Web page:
This book is told from two perspectives - that of Nina Parr in the present, and through a book written by her grandmother and hidden away. It describes the history, and myths, surrounding Keepsake, the family home. The horrors that have been common for the Parr women throughout history, and have been repeated through the generations, and revealed slowly to Nina when she discovers her heritage. This is a compelling book, and although it isn't what I would usually pick up, I really enjoyed it. I read it very quickly, over a weekend. and my Mum has snagged it to read next. I can't say too much more without spoiling the novel's secrets, but it was a great read, and easy - so perfect for a lazy day or a holiday at the beach. 

Throne of Glass - Sarah J. Maas
Celaena Sardothien is an assassin (of a very high calibre), and is co-opted into participating in a challenge to be the King's Champion by his son, Prince Dorian. There were many things that were supposed to be thrilling and dangerous in this book, but I struggled to finish it because the writing was terrible, and the plot/characters were simply boring. The old adage of 'show not tell' was clearly not told to this author because the entire book was a litany of telling the reader how wonderful, attractive, dangerous, clever, knowledgeable, and sexy the main character was. I couldn't stand the fact that most of the things had the potential to be very very interesting (the loss of magic in the world, an older form of runes and wards that were still accessible, the mysterious past of Celaena, histories of the different cultures interacting in the king's court) were glossed over in favour of having Celaena having to cope with both the prince and the captain of the guard fawning over her, and attempt to get into her pants, skipping over the action scenes in favour of talking about how great Celaena's assassin skills are, and her paltry friendship with someone who clearly is more than she seems. I was most infuriated when the author attempted to describe one or two of the tests that the potential king's champions were put through, and then the next paragraph was some seriously lazy writing - it started with some variation of "over the next week there were two more tests, both of which went well". If you're going to neglect to describe the tests, then don't bother to mention them. Most of the exciting action happens off-page and is mentioned in conversations after the fact by the characters, and what does happen on-page is clumsily written and attempts to tell the reader what happened and what to think, rather than showing the reader the events and allowing them to draw their own conclusions.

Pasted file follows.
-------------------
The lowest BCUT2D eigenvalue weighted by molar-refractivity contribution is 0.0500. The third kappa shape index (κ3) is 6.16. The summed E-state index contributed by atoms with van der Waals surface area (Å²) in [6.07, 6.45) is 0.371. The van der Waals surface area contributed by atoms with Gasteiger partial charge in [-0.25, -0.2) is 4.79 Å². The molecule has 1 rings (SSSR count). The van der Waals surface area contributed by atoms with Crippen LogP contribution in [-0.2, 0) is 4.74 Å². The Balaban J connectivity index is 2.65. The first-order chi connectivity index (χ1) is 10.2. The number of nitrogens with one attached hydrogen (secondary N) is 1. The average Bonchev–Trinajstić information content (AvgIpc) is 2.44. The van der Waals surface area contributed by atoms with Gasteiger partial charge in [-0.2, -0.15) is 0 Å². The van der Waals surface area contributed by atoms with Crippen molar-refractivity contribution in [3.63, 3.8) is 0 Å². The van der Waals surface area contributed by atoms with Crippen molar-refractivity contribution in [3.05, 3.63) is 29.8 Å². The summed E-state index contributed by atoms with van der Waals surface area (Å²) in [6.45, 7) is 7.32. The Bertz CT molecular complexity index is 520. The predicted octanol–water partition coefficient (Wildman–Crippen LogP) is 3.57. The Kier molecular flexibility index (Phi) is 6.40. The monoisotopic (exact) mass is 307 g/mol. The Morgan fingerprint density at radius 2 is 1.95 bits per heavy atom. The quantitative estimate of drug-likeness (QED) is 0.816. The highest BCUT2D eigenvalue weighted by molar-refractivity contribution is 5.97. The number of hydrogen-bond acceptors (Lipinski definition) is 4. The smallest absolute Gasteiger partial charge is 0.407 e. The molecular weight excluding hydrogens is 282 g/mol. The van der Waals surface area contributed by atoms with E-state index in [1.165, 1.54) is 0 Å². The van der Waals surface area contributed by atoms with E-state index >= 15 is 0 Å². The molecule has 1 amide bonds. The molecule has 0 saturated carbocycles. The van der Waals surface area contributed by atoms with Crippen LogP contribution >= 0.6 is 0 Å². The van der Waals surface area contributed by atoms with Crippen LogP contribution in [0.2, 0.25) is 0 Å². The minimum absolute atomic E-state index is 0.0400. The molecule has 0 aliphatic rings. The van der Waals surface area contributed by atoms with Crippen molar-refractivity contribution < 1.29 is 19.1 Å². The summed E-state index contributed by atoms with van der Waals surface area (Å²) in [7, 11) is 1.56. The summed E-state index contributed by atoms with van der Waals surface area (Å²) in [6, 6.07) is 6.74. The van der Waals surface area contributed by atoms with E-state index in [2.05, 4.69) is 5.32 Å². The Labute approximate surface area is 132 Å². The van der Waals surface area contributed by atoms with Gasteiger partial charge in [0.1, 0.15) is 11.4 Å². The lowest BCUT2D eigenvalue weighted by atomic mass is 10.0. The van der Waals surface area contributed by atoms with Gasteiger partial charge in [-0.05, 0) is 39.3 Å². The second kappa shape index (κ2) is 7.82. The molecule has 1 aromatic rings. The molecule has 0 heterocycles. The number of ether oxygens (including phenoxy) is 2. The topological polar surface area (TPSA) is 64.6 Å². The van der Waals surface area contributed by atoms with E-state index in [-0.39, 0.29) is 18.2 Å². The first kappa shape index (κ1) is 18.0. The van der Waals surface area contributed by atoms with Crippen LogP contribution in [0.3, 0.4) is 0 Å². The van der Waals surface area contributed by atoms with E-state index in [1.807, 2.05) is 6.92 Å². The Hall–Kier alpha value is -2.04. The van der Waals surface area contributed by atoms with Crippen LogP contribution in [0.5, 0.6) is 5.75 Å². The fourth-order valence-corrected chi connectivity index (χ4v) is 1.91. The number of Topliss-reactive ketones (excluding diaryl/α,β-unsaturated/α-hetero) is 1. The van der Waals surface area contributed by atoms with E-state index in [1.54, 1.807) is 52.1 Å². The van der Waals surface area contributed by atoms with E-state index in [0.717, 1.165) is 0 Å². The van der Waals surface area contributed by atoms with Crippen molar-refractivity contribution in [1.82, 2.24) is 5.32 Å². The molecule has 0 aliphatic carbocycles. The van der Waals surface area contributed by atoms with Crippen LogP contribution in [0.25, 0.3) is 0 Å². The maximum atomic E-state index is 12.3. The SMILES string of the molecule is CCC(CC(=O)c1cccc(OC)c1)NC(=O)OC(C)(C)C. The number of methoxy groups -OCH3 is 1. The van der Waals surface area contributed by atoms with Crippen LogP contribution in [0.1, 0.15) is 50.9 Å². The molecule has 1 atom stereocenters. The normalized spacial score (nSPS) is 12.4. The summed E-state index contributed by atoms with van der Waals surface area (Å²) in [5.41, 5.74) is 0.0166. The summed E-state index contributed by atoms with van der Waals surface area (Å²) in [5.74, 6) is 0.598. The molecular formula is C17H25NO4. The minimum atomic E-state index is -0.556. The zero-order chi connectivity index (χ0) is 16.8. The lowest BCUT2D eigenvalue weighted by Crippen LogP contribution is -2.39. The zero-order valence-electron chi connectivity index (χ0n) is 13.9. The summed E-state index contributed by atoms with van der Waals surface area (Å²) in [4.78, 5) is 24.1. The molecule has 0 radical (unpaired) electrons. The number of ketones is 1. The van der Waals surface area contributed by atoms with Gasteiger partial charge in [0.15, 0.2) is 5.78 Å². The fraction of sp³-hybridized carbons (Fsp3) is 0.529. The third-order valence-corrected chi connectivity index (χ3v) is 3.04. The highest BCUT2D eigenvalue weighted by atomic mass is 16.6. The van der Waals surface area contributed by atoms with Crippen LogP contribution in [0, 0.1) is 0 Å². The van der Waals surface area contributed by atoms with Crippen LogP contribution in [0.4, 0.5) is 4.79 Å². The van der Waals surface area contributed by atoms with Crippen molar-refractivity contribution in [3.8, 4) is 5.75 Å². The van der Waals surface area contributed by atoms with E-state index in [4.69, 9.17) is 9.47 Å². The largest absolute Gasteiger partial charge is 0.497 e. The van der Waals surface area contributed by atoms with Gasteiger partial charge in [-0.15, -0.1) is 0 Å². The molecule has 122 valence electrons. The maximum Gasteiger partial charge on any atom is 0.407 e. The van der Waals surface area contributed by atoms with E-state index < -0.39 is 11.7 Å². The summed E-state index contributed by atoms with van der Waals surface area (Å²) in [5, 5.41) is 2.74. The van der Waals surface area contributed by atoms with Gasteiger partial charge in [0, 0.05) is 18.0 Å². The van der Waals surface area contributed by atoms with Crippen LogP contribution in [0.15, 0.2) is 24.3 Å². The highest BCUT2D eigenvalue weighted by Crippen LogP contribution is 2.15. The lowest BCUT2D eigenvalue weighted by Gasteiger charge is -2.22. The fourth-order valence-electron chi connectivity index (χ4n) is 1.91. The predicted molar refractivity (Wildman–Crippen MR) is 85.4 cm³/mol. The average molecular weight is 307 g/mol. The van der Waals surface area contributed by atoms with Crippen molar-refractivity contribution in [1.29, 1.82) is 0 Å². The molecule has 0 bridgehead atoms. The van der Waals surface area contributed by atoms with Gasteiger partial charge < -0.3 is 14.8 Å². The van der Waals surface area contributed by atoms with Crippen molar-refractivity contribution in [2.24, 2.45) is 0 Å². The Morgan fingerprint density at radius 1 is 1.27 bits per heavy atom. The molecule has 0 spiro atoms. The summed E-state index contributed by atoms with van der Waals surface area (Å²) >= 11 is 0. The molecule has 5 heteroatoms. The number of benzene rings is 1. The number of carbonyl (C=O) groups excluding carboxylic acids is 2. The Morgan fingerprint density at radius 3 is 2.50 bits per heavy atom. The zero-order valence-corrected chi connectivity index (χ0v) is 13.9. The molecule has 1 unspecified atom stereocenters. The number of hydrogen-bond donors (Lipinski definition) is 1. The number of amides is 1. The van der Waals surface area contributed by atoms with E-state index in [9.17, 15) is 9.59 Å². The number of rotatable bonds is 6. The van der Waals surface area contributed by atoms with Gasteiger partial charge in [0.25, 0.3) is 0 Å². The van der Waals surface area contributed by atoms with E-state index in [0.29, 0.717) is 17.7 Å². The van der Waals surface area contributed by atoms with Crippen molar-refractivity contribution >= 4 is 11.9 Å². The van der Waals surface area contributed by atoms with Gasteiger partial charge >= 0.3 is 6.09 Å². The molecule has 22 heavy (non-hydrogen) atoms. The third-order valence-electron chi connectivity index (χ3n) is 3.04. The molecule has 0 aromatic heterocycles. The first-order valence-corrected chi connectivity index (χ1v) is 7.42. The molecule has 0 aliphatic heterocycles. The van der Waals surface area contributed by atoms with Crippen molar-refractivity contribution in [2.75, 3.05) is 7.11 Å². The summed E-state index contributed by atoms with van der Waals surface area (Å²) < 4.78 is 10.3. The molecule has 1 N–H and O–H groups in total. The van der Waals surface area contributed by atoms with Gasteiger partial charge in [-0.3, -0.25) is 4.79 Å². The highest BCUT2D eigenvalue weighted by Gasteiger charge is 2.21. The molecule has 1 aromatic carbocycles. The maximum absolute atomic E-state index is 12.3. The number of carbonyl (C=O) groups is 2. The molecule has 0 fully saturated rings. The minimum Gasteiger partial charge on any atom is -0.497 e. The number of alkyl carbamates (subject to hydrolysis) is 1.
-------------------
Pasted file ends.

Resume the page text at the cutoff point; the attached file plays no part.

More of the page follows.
I have heard that the further into the series you get, the better the books get. But I don't know that I can force myself to read anymore as this first book is very very painful (as my workmate can attest to as she was forced to listen to my wrath after just about every page). Do not read. Or read at your own risk. 1/10, and it only gets the one as there are glimmers of hope. Urgh.

*PR sample and affiliate links. 

There you go folks, some seriously great books to check out, and one to avoid at all costs. Let me know if you've read any of these, and what you thought! Feel free to make friends with me on Goodreads if you want to keep up with what I'm reading.

Until next time ...